A Tanzanian was the first convicted in a civilian court after being held at the Guantanamo Bay prison.
NEW YORK - Ahmed Khalfan Ghailani was sentenced to life in prison on Tuesday for his role in the 1998 U.S. Embassy bombings in East Africa -- making him the first terrorist to be plucked from the prison camp at the U.S. naval base at Guantanamo Bay, Cuba, and successfully prosecuted in a civilian court.
For the Obama administration, anxious to close the prison and move many of the prisoners to civilian courts in the United States, the sentence marks a much-needed victory in its efforts to convince the U.S. public that terrorists like Ghailani, a Tanzanian, can safely be tried, convicted and sentenced in U.S. civilian courts.
The pressure was particularly great in the Ghailani case, because a U.S. District Court jury in Manhattan, the same courthouse where the Justice Department has hoped to try five of the top plotters in the Sept. 11, 2001, attacks, acquitted Ghailani last fall of more than 280 counts of murder and conspiracy and convicted him of only a single charge of conspiracy to destroy government property.
"Finally, 12 1/2 half years after those devastating and despicable attacks, Ahmed Ghailani will pay for his crime," said Preet Bharara, U.S. attorney for the Southern District of New York.
Attorney General Eric Holder quickly indicated that the Ghailani case is proof that the federal civilian courts are often the right place to hold terrorist trials. "Hundreds of individuals have now been convicted in federal court of terrorism or terrorism-related crimes since Sept. 11, 2001," Holder said.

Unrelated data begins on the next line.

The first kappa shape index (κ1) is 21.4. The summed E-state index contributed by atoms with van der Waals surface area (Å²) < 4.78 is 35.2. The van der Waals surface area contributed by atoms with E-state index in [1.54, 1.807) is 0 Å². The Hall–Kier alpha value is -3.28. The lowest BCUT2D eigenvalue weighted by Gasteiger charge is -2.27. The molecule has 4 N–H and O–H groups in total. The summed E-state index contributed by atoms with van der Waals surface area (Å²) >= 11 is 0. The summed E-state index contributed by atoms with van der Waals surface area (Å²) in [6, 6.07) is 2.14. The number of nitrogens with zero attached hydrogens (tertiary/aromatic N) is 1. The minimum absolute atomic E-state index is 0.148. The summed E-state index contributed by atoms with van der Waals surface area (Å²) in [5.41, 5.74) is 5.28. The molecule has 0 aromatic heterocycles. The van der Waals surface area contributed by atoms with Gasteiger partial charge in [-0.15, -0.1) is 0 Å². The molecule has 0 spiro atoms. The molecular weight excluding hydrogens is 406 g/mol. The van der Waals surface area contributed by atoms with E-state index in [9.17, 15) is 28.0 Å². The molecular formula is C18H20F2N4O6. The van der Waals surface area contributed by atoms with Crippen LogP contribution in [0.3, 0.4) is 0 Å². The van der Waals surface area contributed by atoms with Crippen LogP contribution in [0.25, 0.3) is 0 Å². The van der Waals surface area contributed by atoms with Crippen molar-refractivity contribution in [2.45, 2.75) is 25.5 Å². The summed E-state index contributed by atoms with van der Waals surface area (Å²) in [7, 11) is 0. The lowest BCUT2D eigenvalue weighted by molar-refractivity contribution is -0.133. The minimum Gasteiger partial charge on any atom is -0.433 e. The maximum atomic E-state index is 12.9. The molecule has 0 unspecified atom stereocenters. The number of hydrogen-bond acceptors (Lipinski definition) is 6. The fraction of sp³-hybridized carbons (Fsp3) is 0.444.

"As this case demonstrates," he said, "we will not rest in bringing to justice terrorists who seek to harm the American people, and we will use every tool available to the government to do so."
CIA argument rejected
Judge Lewis Kaplan delivered the maximum sentence: life with no parole. He cast aside arguments that Ghailani should have received a lesser sentence, perhaps 20 years, because he was tortured by U.S. agents. "Whatever Mr. Ghailani suffered at the hands of the CIA and others in our government, the impact on him pales in comparison to the suffering" of the victims, the judge said.
He called the bombings "a cold-blooded killing and maiming of innocent people on an enormous scale. ... It wrecked the lives of thousands of others.
In all, 224 people were killed in the August 1998 embassy bombings in Tanzania and Kenya.
Ghailani did not address the court, and he did he look at any of the victims and their families, including 11 victims and witnesses who testified about the bombing and their lives since that day. Ghailani, 36, displayed no emotion at all.
Because the defendant was convicted on only the one count, his lawyers had urged Kaplan to overturn the single conviction. But with government evidence that Ghailani had purchased the TNT and the truck that carried the bomb to the embassy in Dar es Salaam, Tanzania, the judge refused.
Prosecutors stressed to the judge that Ghailani hurriedly left Kenya, the site of the second bombing, carrying multiple passports and a cell phone shared by other conspirators -- all signs that Ghailani was deeply involved in the planning of the attacks.